US charges Audi manager with conspiracy to cheat US emissions tests; sacrificing NOx control for a sound system
10 July 2017
The US has charged a former Audi manager via criminal complaint for his role in a conspiracy to defraud US regulators and customers by implementing defeat device software in thousands of Audi diesel vehicles to cheat US emissions tests.
Giovanni Pamio, 60, an Italian citizen, is charged with conspiracy to defraud the US, wire fraud, and violation of the Clean Air Act. Pamio was formerly head of Thermodynamics within Audi’s Diesel Engine Development Department in Neckarsulm, Germany. According to the complaint, from in or about 2006 until in or about November 2015, Pamio led a team of engineers responsible for designing emissions control systems to meet emissions standards, including for nitrogen oxides (NOx), for diesel vehicles in the US. The complaint cited a cooperating witness (CW1)—an Audi employee who works in
Audi’s Diesel Engine Development Department—as well as contemporaneous documentation in the Statement of Probable Cause.
Beginning in or about 2006, Audi was designing the new 3.0 liter diesel engine that would be the cornerstone for its passenger diesel vehicle sales in the US. The 3.0 liter diesel engine was ultimately placed in certain VW, Audi, and Porsche diesel vehicles sold in the United States for MY 09 through MY 16.
According to CW1 and the documentation, Pamio and his co-conspirators realized they could not calibrate a diesel engine that would meet the stricter NOx emissions standards that would become effective in 2007 while staying within the design constraints imposed by other departments at the company.
According to CW1, and as corroborated by contemporaneous documentation, the proposed Audi 3.0 liter diesel engine employed Selective Catalytic Reduction (“SCR”) technology to reduce NOx emissions. As part of the SCR technology, exhaust stream emissions were dosed with a mist of a urea substance, commonly known as “AdBlue,” which converted NOx into nitrogen, water, and small amounts of carbon dioxide. The initial SCR design required a certain amount of AdBlue be stored onboard the vehicle to reduce NOx emissions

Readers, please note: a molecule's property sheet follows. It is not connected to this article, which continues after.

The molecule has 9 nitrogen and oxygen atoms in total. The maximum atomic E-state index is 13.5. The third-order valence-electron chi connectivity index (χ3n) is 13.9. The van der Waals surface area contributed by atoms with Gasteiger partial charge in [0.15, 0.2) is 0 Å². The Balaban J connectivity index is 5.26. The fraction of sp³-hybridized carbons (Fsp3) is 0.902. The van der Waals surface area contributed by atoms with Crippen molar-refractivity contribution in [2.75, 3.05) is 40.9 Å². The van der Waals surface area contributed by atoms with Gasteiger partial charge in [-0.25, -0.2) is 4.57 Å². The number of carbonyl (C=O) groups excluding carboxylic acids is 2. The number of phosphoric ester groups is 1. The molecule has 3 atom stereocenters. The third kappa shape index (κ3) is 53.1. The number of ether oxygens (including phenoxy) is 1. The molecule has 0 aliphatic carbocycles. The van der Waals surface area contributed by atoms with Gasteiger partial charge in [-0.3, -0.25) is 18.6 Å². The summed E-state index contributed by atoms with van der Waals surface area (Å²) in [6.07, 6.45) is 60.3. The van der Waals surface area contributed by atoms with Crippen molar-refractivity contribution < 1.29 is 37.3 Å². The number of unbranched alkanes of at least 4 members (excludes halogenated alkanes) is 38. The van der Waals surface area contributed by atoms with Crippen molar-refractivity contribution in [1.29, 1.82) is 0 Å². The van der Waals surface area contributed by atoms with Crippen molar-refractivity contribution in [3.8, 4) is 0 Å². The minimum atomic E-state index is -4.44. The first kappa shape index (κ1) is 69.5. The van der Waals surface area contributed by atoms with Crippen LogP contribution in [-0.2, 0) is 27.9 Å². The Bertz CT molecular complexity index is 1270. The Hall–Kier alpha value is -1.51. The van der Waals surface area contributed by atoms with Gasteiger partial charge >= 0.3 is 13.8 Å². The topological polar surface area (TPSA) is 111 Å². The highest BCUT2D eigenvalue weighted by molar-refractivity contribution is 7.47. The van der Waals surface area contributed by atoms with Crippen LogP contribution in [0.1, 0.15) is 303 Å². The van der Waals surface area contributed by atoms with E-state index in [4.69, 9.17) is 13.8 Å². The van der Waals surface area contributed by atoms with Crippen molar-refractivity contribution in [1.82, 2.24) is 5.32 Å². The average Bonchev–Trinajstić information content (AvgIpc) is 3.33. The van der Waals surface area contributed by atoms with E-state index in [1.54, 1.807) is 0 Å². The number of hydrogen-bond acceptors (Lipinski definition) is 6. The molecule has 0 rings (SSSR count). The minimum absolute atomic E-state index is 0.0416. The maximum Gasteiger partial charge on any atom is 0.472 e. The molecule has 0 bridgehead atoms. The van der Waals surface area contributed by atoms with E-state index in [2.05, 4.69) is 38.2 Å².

to legal limits and reach a 10,000 mile service interval for refilling. The requisite tank size for onboard storage was believed by certain Audi employees to interfere with features considered to be attractive to customers, such as a high-end sound system.
According to CW1, and as corroborated by contemporaneous documentation, as a result, Audi employees, acting at the direction of Pamio and his co-conspirators, designed and implemented software functions, described below as a “dosing strategy” and a “warm-up function,” to cheat the standard US emissions tests. These functions constituted defeat devices.
—Criminal Complaint, USA v. Zaccheo Giovanni Pamio
The dosing strategy varied injection levels of AdBlue into the exhaust system depending on whether the vehicle was being tested. During regular driving, the vehicle used substantially less AdBlue in order to limit consumption, and had correspondingly higher NOx emissions.
The warm-up function used the recirculation of exhaust gas during test cycles to warm the SCR catalyst, thereby further optimizing AdBlue use and allowing the vehicle to stay within US NOx emission limits. However, when the defeat device detected that the vehicle was on the road, the engine switched to “customer mode,” reducing the recirculation of exhaust gas, and causing NOx emissions to spike.
Pamio and coconspirators deliberately failed to disclose the software functions, and they knowingly misrepresented that the vehicles complied with US NOx emissions standards, the complaint states.
Audi’s parent company, Volkswagen AG (VW), previously pleaded guilty to three felony counts connected to cheating US emissions standards. The company was ordered to pay a $2.8-billion criminal fine at its sentencing on 21 April 2017.
Acting Assistant Attorney General Kenneth A. Blanco of the Justice Department’s Criminal Division, Deputy Assistant Attorney General Jean E. Williams of the Department of Justice’s Environment and Natural Resources Division, and Acting US Attorney Daniel L. Lemisch of the Eastern District of Michigan made the announcement late last week.
A complaint is merely an allegation and all defendants are presumed innocent unless and until proven guilty beyond a reasonable doubt in a court of law.
The FBI and EPA-CID investigated the case. This case is being prosecuted by Securities and Financial Fraud Chief Benjamin D. Singer and Trial Attorneys David Fuhr and Christopher Fenton of the Criminal Division’s Fraud Section, Senior Trial Attorney Jennifer Blackwell and Trial Attorney Joel La Bissonniere of the Environment and Natural Resources Division’s Environmental Crime Section, and White Collar Crime Unit Chief John K. Neal and Assistant United States Attorney Timothy J. Wyse of the US Attorney’s Office for the Eastern District of Michigan. The Criminal Division’s Office of International Affairs also assisted in the case.